WPA (Wi-Fi Protected Access) is an interim standard by the WiFi Alliance. WPA will most likely be rolled into the eventual IEEE 802.11i standard.
WPA (W-Fi Protected Access) Modes of Operations
WPA (Wi-Fi Protected Access) features two very different modes of operation:
|WPA Enterprise Mode||WPA PSK (Pre-Shared Key) Mode|
|Requires an authentication server||Does not require an authentication server|
|Uses RADIUS protocols for authentication and key distribution||Shared secret is used for authentication|
|Centralizes management of user credentials||Device-oriented management of user credentials|
The PSK (Pre-Shared Key) Mode of WPA is vulnerable to the same risks as any other shared password system, such as dictionary attacks. PSK Mode also suffers from the same key management difficulties as any system where the key is shared among multiple users, such as the difficulties in removing a user once access has been granted.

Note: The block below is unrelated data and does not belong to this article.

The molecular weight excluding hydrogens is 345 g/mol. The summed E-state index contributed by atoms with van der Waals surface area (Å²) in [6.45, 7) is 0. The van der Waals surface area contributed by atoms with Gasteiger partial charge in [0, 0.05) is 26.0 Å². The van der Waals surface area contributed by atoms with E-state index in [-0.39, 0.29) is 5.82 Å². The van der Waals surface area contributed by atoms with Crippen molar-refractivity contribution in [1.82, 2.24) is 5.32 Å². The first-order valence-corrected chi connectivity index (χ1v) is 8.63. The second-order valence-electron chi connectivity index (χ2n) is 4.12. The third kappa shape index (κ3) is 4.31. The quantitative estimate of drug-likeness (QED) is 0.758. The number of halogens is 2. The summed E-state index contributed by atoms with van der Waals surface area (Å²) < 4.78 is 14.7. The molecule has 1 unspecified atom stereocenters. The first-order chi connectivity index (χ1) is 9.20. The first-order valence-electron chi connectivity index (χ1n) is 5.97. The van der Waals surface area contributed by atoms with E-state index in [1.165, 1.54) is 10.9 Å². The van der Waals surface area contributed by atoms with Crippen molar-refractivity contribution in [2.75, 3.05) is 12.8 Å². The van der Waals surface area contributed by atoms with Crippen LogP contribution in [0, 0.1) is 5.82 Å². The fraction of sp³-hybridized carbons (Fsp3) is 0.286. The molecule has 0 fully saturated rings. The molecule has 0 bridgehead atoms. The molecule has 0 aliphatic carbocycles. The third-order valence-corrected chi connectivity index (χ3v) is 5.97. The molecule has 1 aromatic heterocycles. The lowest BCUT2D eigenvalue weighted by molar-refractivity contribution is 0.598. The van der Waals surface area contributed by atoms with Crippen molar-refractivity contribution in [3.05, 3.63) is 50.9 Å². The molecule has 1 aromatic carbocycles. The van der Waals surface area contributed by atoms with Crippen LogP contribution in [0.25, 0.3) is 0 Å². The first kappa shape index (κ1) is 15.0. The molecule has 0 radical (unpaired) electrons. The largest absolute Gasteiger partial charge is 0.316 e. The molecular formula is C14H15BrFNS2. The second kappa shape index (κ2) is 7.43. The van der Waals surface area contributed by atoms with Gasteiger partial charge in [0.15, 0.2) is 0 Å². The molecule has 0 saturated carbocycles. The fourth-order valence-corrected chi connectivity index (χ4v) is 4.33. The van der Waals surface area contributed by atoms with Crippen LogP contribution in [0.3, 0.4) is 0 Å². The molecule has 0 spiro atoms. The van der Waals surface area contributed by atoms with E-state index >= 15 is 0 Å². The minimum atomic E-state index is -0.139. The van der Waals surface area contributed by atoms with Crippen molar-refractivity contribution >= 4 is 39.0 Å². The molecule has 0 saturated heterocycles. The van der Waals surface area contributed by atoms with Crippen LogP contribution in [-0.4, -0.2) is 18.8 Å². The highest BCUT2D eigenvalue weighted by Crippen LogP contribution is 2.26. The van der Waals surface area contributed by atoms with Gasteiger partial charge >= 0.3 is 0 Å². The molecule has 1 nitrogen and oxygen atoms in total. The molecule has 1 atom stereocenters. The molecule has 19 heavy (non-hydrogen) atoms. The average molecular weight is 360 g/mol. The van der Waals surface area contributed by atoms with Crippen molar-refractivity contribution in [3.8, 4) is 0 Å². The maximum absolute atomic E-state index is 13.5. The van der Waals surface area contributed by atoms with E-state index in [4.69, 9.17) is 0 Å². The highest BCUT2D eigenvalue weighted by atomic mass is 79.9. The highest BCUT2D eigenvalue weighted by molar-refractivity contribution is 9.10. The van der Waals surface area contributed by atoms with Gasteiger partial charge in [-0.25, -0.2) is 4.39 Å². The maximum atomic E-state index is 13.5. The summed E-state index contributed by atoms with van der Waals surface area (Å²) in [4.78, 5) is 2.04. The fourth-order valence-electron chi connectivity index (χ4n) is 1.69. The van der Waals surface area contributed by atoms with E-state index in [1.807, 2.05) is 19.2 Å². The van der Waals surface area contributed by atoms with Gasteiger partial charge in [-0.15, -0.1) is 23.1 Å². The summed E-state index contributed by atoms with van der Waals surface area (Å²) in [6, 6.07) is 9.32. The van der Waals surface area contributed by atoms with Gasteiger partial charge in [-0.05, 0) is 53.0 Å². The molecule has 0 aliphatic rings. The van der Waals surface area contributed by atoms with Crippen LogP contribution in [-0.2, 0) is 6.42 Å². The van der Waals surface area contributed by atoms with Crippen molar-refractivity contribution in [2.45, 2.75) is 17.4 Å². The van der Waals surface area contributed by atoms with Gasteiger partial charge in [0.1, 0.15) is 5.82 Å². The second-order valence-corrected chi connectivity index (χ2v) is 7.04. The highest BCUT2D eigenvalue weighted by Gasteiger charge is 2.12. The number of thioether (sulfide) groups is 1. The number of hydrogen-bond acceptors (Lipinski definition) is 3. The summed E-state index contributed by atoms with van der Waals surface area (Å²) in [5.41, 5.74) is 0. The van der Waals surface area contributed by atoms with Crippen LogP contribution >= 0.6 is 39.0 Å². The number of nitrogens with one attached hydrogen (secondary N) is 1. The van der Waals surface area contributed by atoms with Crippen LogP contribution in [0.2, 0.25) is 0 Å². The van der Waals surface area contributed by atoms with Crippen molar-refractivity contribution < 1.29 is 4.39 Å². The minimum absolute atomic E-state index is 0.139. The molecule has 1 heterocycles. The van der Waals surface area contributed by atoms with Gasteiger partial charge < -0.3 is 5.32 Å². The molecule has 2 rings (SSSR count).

The Enterprise Mode of WPA benefits from the maturity of the RADIUS architecture -- but it requires a RADIUS server. This is not something that will benefit most home users.
Security Enhancements in WPA (Wi-Fi Protected Access)
WPA provides additional security by:
- Requiring authentication using 802.1X
- Requiring re-keying using TKIP
- Augmenting the ICV (Integrity Check Value) with a MIC (Message Integrity Check), to protect the header as well as the payload
- Implementing a frame counter to discourage replay attacks
For more information on WPA, visit WPA at Hackers Central.